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Food Choice and COVID-19

Mar 16 · 4 min read

Reflections on food and pandemics.

Getty Images.

These are crazy days, right? Schools closing, kids home from college, businesses shuttered, retirement communities in crisis, store shelves stripped of basics. It is the stuff of dystopian science fiction. COVID-19 seems to be wreaking havoc on the world as I write. My heart goes out to any and all suffering in the midst of this pandemic.

However, like all crises, there are lessons to learn, conclusions to draw that can help us in the future. Times like this test our beliefs, our systems, our assumptions. While our governments, rightly so, are focused on containing, testing, and quarantining, I find myself reflecting on what big-picture lessons we can glean.

Lesson #1: Animal Consumption is Problematic

It is likely that COVID-19 was an animal-based influenza that jumped to humans in what are called “wet markets” in Wuhan, China. According to the United Nations, these poorly regulated markets mix the sale of both legal and illegal species. Disease and animal cruelty tend to thrive there. Experts see them as perfect breeding grounds for outbreaks of this sort.

Wuhan market price list.

In fact, most pandemic scares in the last thirty years are connected to bacterial contamination from animal agriculture. Remember that SARS, the Swine Flu/H1N1, Ebola, and AIDS all have similar origin stories in animal agriculture and/or animal markets.

Never before has avoiding animal products seemed like such a right move.

Lesson #2: Stay Healthy in Old Age

As we now know, COVID 19 seems to be especially dangerous for older adults, especially those with weakened immune systems and compromised health situations. 1.5 million adults live in nursing homes in this country, many of them struggling with lifestyle-related diseases that weaken the immune system: heart disease, cancer, and an array of auto-immune conditions. In a study conducted in 2012, researchers found that 60% of older American adults were managing two or more chronic conditions. The most common ailment in older Americans: cardiovascular disease.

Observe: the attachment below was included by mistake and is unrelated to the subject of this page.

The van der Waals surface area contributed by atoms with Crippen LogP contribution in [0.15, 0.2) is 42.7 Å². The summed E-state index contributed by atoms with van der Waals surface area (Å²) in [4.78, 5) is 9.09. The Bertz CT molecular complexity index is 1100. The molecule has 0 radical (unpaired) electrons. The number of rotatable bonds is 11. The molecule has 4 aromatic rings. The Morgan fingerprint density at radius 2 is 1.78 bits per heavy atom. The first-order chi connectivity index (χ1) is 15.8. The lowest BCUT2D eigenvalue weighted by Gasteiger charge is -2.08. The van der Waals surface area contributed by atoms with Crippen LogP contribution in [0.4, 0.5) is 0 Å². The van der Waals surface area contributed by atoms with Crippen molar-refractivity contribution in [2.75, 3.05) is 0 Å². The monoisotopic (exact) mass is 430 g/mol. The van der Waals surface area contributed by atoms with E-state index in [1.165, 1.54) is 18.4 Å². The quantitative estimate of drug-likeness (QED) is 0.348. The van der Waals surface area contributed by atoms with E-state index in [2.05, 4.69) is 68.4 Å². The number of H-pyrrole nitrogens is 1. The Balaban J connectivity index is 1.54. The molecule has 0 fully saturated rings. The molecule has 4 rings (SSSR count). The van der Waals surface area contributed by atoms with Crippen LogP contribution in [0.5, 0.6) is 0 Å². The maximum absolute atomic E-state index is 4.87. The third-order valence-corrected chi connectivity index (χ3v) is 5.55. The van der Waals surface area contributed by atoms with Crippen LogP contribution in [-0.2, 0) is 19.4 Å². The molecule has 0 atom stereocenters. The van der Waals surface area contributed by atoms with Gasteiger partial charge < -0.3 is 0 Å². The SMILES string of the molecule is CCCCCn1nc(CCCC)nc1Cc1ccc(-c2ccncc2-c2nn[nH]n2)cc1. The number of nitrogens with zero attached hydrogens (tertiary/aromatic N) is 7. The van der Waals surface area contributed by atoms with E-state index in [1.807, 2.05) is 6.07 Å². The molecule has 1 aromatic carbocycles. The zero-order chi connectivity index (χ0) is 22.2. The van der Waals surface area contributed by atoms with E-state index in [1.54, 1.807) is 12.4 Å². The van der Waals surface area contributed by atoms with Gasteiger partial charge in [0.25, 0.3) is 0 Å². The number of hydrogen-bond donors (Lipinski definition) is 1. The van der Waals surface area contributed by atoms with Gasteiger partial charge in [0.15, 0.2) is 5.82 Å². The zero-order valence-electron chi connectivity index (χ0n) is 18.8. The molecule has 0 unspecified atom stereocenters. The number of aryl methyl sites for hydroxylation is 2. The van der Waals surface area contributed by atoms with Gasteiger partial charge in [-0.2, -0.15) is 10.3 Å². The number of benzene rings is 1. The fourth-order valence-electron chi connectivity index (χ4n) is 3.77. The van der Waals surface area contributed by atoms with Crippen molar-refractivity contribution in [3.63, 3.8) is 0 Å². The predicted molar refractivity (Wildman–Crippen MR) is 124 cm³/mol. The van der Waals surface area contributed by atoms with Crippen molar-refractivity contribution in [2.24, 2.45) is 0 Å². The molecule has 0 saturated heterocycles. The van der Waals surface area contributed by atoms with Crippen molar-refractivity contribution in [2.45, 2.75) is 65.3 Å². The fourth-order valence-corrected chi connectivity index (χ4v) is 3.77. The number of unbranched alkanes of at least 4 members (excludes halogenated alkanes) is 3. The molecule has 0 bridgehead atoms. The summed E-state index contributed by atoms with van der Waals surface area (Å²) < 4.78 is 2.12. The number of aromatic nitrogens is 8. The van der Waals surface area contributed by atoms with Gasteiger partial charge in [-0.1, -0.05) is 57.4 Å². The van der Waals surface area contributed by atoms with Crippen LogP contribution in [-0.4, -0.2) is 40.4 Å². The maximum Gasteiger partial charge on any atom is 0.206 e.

According to the American Journal of Clinical Nutrition, “Nutrition is a critical determinant of immune responses and malnutrition the most common cause of immunodeficiency worldwide.” Again, food is one of the best tools for preventing disease, whether it be a virus or heart disease.

It is well known that consuming a plant-based diet allows us to live vibrant and active lives well into our 70s and 80s, but now it appears even more important that we eat this way to make sure our immune systems are operating at full capacity.

Lesson #3: The World is Interdependent and Interconnected

Choices we make in our daily lives affect the world, like it or not. When I wash my hands in Ohio, I may be sparing a life in New York. The same goes for containment practices: what South Korea does affects health in Europe; cancelling a sporting event in California can save lives in Iowa. While ideas such as global citizenship often get nothing more than lip service, the current crisis is a 2 x 4 to the forehead: wake up, your choices affects others.

Times like these are a sobering reminder that we have responsibilities to ALL those around us. Similar to 9/11, the myth of American exceptionalism has been debunked once again. We do not float safely above the fray.

And, our food choices are part of this.

One of my personal mantras is this: “Change what is on your fork. Change the world.” It is my hope that this type of global thinking sustains itself well past the COVID-19 crisis. We need to remember our interconnectedness, our shared humanity, if we are to improve the nation’s health, not to mention the health of the entire planet.

These are difficult times, to say the least. Never before has transitioning to a plant-based diet seemed more important. COVID-19 is a tragic situation, but let’s be sure not to miss what the crisis is telling us.

What ‘s on your fork matters. Your personal choices matter.

It is that simple.


Written by

educator, parent, consultant, writer, plant-based advocate

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